Muse in Portland for Will of the People Tour

Concert Review: Muse Makes a Statement in Portland

Lights, lasers, strobes, a confetti shower and one giant stage-sized masked face rotating back and forth looking eerily at the crowd. Let’s see, what else, what else? Oh yes. Fire. Lots of fire.

All in a night’s work for Muse as the English rockers brought their Will of the People Tour to the Moda Center on Sunday in Portland. The band played 22 songs with videos in between and a couple of shorter song cuts, in a nearly two-hour long set featuring all the stage theatrics that define the Muse live show.

Though the visual element always accompanies the band, this time it seemed as if Muse let the music do more of the talking, or at least playing. It was all business, too, for the official trio of singer and guitarist Matt Bellamy, bassist Chris Wolstenhome and drummer Dominic Howard who brought along a fourth musician to contribute on keyboards, some extra drums and guitar when Bellamy was doing other things. The stage located on one end of the arena in amphitheater style with a long catwalk down the middle. Bellamy yelled out infrequent “thanks yous,” introduced one song and the longest conversation of the evening when he recognized more people showed up than the last time they came through on the Drones Tour.

Indeed, Muse pretty much sold-out the arena from top-to-bottom. Ten years ago for the 2nd Law Tour, the 300 level was curtained off. Muse entered the stage wearing full apocalyptic-like masks plowing right into the title track off the new album. A rather poignant, yet somewhat subtle messaging on the band’s feelings about what occurred during the coronavirus lockdowns, short dystopian videos occasionally played in between songs serving as the introduction to the next and supplementary visuals for the evening’s theme.

Muse brought their stage show to Portland during Will of the People Tour
Muse played in between fire balls

Muse played seven off Will of the People, interspersed with their popular hits and a couple of deeper cuts. At times very loud (I pulled out an earplug just to hear and quickly popped it back in), Muse found their cadence from the start and really never let up except for the video segments allowing them to change attire or put the masks back on.

The short track “Interlude” accompanied “Hysteria” just as it does on 2004’s Absolution, followed by “Psycho” and “Bliss” an excellent selection off 2001’s Origin of Symmetry, the band’s second album. The heavy “Won’t Stand Down” flooded in the decibels then one of the videos took your eyes off the stage so the giant masked figure would emerge when the band returned to the stage for “Compliance.” That guy stuck around for much of the show.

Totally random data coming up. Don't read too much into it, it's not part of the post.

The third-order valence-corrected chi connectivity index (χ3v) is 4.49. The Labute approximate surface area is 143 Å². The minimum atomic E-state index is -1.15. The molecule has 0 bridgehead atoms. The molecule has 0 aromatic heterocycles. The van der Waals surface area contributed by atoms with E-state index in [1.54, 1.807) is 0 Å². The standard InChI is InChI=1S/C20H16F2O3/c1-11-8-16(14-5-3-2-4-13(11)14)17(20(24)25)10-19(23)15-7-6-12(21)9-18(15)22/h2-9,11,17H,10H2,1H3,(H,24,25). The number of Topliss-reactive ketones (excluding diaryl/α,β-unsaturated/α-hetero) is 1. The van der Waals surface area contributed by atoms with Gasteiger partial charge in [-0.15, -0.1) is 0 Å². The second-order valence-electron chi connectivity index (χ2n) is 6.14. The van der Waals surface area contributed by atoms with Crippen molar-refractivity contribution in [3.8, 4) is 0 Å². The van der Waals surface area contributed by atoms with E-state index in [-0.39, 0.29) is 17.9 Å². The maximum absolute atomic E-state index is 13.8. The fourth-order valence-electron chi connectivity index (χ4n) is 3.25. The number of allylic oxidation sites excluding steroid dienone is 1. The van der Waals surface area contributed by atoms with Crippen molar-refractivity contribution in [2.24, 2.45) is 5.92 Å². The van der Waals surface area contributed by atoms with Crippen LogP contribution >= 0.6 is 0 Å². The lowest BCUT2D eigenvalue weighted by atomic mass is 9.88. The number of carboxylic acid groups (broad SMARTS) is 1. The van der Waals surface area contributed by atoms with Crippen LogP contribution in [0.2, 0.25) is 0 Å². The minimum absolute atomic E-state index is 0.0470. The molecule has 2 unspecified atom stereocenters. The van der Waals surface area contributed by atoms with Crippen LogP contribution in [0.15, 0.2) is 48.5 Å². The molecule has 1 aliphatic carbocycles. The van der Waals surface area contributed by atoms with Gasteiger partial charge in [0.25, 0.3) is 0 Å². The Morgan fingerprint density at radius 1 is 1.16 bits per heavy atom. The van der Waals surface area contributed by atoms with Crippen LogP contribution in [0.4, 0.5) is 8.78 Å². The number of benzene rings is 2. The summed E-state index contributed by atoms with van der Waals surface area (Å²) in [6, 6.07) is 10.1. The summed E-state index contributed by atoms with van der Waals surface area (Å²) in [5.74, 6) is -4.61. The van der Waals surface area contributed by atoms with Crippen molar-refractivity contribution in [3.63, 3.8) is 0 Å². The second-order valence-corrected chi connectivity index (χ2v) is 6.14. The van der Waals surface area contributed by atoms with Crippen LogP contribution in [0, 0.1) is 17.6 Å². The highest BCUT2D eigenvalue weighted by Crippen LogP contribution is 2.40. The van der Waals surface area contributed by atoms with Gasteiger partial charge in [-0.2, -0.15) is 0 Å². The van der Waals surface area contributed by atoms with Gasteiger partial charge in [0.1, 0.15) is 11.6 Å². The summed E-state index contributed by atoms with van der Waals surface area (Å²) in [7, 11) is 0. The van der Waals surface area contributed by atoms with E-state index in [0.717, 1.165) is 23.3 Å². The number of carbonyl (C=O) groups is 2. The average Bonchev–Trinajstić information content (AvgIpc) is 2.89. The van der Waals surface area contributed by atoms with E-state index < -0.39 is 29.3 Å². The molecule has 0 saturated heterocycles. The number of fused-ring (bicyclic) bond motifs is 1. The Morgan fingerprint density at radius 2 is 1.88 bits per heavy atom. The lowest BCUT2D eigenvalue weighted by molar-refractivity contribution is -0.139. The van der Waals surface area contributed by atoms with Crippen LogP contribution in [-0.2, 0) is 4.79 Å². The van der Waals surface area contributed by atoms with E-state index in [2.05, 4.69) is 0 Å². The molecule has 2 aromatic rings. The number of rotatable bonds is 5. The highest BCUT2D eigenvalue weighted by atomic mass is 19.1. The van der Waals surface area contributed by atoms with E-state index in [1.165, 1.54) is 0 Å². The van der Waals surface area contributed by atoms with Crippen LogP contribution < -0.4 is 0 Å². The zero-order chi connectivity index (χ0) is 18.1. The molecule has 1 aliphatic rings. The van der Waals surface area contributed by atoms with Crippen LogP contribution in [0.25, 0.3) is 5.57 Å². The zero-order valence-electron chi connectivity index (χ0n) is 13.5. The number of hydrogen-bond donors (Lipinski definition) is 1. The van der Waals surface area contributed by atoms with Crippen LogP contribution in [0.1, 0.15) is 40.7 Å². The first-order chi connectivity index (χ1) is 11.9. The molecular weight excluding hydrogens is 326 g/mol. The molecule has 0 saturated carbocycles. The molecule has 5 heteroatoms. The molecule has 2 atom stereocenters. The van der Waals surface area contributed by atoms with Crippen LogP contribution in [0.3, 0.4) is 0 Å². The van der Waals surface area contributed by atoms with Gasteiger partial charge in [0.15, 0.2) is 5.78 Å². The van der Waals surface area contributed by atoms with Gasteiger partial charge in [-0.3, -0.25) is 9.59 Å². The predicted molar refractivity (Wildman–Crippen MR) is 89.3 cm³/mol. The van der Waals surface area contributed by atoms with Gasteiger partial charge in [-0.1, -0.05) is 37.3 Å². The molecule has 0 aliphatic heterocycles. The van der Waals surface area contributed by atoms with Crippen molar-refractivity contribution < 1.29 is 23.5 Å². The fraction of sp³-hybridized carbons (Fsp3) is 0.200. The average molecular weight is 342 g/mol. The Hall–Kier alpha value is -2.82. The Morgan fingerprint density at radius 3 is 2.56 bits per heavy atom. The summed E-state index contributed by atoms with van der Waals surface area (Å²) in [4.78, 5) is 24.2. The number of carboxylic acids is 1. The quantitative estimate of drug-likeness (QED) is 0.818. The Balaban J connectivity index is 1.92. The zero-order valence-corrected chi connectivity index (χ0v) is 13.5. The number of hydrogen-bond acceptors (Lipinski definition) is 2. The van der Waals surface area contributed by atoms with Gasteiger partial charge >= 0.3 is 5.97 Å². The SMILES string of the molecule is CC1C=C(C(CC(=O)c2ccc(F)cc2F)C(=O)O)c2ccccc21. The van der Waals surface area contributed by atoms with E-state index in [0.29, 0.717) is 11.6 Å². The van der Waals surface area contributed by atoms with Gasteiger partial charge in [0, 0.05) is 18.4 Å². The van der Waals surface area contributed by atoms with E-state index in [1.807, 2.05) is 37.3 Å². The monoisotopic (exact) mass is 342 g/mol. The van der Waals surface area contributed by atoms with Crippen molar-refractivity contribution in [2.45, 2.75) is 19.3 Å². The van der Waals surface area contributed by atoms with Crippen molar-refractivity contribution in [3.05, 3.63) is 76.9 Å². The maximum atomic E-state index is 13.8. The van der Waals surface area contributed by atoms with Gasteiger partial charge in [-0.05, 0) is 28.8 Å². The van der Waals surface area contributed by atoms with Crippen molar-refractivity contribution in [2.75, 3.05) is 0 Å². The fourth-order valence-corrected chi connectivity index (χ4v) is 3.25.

Bellamy’s vocals drove the slower “Thought Contagion” and the contemplative “Verona.” Howard gave his bandmates a bit of a break as he walked out to the secondary platform to lead the instrumental “The 2nd Law: Isolated Systems.” Bellamy took his turn in the spotlight by playing a slide guitar solo while sitting on the shoulder of the giant masked figure for his take on “The Dark Side” and later playing “Behold, The Glove” off his solo album Cryosleep where he played much of the 80s like keyboard sounds off an electronic gadget, behold a glove!, attached to his arm. While very Muse-y, this resulted in the only hiccup of the evening as his soaring guitar was mostly sidelined for “Uprising” and the start of “Starlight.” Both songs failed to measure up to their potential greatness.

Chris Wolstenhome plays a double-neck bass on Madness
Chris Wolstenhome on double-bass

But not so with the Depeche Mode sounding “Undisclosed Desires,” and “You Make me Feel Like It’s Halloween” which bested the album version. Even the scales song, what I call “Plug In Baby” (another off their sophomore album) because the primary riff sounds like practice scales had some magic.  Bellamy let the crowd sing a little too much on “Madness” but the crescendo that culminates midway always delivers. Wolstenhome brought out the double-neck bass for that one instead of the digital version he used last time.  A quick encore included “Kill or Be Killed” off their latest and the popular “Knights of Cydonia” started with Wolstenhome playing a harmonica.

Muse played well and when factoring in the rhythm and beats of the lights and other effects, extraordinarily well. Perhaps this explains the dialed-in nature of their craft to stay on point with the timing of everything.

Muse Will of the People Tour Setlist:

  1. Will of the People
  2. Hysteria
  3. Psycho
  4. Bliss
  5. Won’t Stand Down
  6. Compliance
  7. Thought contagion
  8. Verona
  9. Time is Running Out
  10. The 2nd Law: Isolated Systems
  11. Undisclosed Desires
  12. You Make Me Feel Like It’s Halloween
  13. Madnesss
  14. We Are !@#$%
  15. The Dark Side
  16. Supermassive Black Hole
  17. Plug In Baby
  18. Behold, The Glove
  19. Uprising
  20. Starlight
  21. Kill or Be Killed
  22. Knights of Cydonia

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